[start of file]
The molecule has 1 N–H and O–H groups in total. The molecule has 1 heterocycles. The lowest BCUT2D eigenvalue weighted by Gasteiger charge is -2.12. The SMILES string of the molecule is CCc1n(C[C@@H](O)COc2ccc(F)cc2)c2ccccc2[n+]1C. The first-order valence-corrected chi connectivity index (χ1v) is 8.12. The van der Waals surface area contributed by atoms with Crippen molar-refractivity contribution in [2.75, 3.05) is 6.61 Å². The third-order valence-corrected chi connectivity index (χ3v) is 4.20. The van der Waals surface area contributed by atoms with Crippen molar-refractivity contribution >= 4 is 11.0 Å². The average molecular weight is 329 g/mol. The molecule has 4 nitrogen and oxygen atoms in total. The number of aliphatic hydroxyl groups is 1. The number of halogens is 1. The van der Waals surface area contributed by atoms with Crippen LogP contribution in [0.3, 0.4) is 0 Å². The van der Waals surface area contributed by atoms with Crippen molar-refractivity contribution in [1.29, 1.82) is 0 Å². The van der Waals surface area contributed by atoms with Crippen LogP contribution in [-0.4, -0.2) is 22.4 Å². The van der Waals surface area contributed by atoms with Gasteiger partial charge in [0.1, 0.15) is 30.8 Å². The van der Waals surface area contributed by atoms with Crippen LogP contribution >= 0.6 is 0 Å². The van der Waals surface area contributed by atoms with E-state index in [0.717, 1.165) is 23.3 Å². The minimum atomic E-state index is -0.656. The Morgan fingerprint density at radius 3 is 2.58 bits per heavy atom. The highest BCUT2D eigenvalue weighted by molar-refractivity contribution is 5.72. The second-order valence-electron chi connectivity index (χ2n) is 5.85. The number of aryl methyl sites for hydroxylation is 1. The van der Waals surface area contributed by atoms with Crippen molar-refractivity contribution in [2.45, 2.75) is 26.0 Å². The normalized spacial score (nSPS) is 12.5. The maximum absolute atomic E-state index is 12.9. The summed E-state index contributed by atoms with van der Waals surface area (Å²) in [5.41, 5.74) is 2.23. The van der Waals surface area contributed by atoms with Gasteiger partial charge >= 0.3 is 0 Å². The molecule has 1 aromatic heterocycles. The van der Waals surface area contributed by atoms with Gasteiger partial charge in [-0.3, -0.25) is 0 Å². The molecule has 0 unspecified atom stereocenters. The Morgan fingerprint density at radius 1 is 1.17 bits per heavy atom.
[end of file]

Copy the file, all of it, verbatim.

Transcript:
The molecule has 1 N–H and O–H groups in total. The molecule has 1 heterocycles. The lowest BCUT2D eigenvalue weighted by Gasteiger charge is -2.12. The SMILES string of the molecule is CCc1n(C[C@@H](O)COc2ccc(F)cc2)c2ccccc2[n+]1C. The first-order valence-corrected chi connectivity index (χ1v) is 8.12. The van der Waals surface area contributed by atoms with Crippen molar-refractivity contribution in [2.75, 3.05) is 6.61 Å². The third-order valence-corrected chi connectivity index (χ3v) is 4.20. The van der Waals surface area contributed by atoms with Crippen molar-refractivity contribution >= 4 is 11.0 Å². The average molecular weight is 329 g/mol. The molecule has 4 nitrogen and oxygen atoms in total. The number of aliphatic hydroxyl groups is 1. The number of halogens is 1. The van der Waals surface area contributed by atoms with Crippen LogP contribution in [0.3, 0.4) is 0 Å². The van der Waals surface area contributed by atoms with Crippen molar-refractivity contribution in [1.29, 1.82) is 0 Å². The van der Waals surface area contributed by atoms with Crippen LogP contribution in [-0.4, -0.2) is 22.4 Å². The van der Waals surface area contributed by atoms with Gasteiger partial charge in [0.1, 0.15) is 30.8 Å². The van der Waals surface area contributed by atoms with Crippen LogP contribution >= 0.6 is 0 Å². The van der Waals surface area contributed by atoms with E-state index in [0.717, 1.165) is 23.3 Å². The minimum atomic E-state index is -0.656. The Morgan fingerprint density at radius 3 is 2.58 bits per heavy atom. The highest BCUT2D eigenvalue weighted by molar-refractivity contribution is 5.72. The second-order valence-electron chi connectivity index (χ2n) is 5.85. The number of aryl methyl sites for hydroxylation is 1. The van der Waals surface area contributed by atoms with Crippen molar-refractivity contribution in [2.45, 2.75) is 26.0 Å². The normalized spacial score (nSPS) is 12.5. The maximum absolute atomic E-state index is 12.9. The summed E-state index contributed by atoms with van der Waals surface area (Å²) in [5.41, 5.74) is 2.23. The van der Waals surface area contributed by atoms with Gasteiger partial charge >= 0.3 is 0 Å². The molecule has 1 aromatic heterocycles. The van der Waals surface area contributed by atoms with Gasteiger partial charge in [-0.3, -0.25) is 0 Å². The molecule has 0 unspecified atom stereocenters. The Morgan fingerprint density at radius 1 is 1.17 bits per heavy atom.